"First time in three weeks my neck's felt OK," he said, crediting an injection that had calmed the soreness.
What's that? You want to know about the other Giants' slugger? Barry Bonds? He didn't have quite as good an afternoon.
Bonds went hitless against the A's and was walked just once Sunday. He wrapped up his three games in Oakland as a designated hitter with zero extra base hits, zero runs batted in, one run scored -- and three desultory singles that, placed end to end, might have reached from the Coliseum exit gate to the BART stop. And would have been barely noticed by the saxophone player busking for spare change along the way.
This continues a bumpy stretch for Bonds. He has not gone deep since May 8. His 10-game home run famine is his longest since last August. Over his past nine games, all away from AT&T Park, he has batted .185.
Bob Geren, the A's manager, nevertheless felt fortunate to escape Bonds' potential wrath.
"Coming into the series, we knew he was not red hot," Geren said. "He definitely hit some balls hard here, though. Looking at it, some of those balls that he hit, if he had hit them at the right angle, they would have been out. ... We'll just be happy we won two of three."
Oh, right. Wins and losses. I almost forgot. That can be easy to do. Bonds' quest to pass Henry Aaron on the all-time home run list has blotted out the sun.
The Giants' principle mission is to pursue a division championship, not provide backup support Bonds' pursuit. He isn't Gladys Knight and the Giants definitely aren't the Pips. Yet that's how the country sees things. Just look. Just listen.
The current talk-show hot button is not the state of the Giants' bullpen. It is the issue of whether Aaron or commissioner Bud Selig plan to show up for Bonds' record. Sunday climaxed a weekend that led off with a Sports Illustrated cover story entitled: "What San Franciscans Think Of Bonds."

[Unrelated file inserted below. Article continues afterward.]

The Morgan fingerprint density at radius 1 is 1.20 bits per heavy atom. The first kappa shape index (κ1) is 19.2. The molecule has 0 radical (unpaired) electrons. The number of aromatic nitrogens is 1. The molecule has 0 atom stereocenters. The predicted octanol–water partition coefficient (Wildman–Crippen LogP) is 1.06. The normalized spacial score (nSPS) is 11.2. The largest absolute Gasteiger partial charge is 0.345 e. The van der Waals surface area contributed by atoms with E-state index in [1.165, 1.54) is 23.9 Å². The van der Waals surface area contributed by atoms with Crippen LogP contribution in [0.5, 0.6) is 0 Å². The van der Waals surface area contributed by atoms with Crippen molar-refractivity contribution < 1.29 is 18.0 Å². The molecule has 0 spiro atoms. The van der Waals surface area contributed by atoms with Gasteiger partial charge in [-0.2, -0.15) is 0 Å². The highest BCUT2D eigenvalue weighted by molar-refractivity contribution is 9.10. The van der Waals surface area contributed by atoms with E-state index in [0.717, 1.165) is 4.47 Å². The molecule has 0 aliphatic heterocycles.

The story, while entertaining, had a flawed premise from the start. In the wildly diverse Bay Area, only one of every eight people lives in San Francisco, while Giants fans live throughout Northern California. Yet author Chris Ballard still seemed fascinated to discover that not every person within 20 blocks of AT&T Park loves Bonds -- and that some Giants followers even cared more about rookie pitcher Tim Lincecum's chances of sticking with the big club to solidify the starting rotation.
Well, duh. Good for those fans.
If winning is the actual mission, it doesn't matter where Bud Selig is sitting when Bonds hits his 756th home run. It matters far more where the Giants are sitting that night. Will they be in first place? Third place? Or last place? That's what counts. Because here's something to ponder: If the Giants are in last place by mid-summer, going nowhere, it lends an entirely different spin to Bonds' record chase.
If I am an orange-meat Giants fan, someone who is thinking about the team's long-term future, know what I am doing? I am finding a different sort of reason to root hard for Bonds to snap out of his recent funk and hit 11 more home runs to pass Aaron before the July 31 trade deadline. Because if that happens, it gives the Giants ... um, some options.
For the sake of this discussion, forget the whole steroids issue and forget what might happen with the BALCO grand jury. That's a topic for another day. I am looking at Bonds strictly as a ballplayer and as a Giants asset. I am talking strictly business.
Bonds, as a veteran with trade approval rights, obviously has the right to reject any proposed deal. But let's say the Giants remain in fourth place and fall 12 or 13 games behind the first-place Dodgers. Let's say Bonds catches and passes Aaron, doing so in front of a cheering home crowd at the ballpark where he says he wants to set the record.
And let's say this all happens before July 31. Why wouldn't Bonds, realizing the Giants are going nowhere, at least consider approving a deal to a contender so that he can make one last stab at earning a World Series ring?
And why wouldn't the Giants, realizing they might receive some great prospects and/or top draft picks in return, make such a move?
And why wouldn't an American League team seeking to make a playoff push -- the Indians, maybe -- want to snatch up Bonds as a DH for the stretch run and the playoffs? I know, I know. This is getting way, way ahead of the curve. When Bonds picks up the pace, perhaps the Giants will, too. They might roll back into contention and it all becomes moot.
But what if he starts to bang out homers again while the team sinks slowly in the West? Shouldn't there be a Plan B, as in "Be happy in Cleveland, Barry?" That prospect should give even those Giants fans who dislike Bonds motivation to scream for him to hit more home runs. Fast.
Contact Mark Purdy at firstname.lastname@example.org.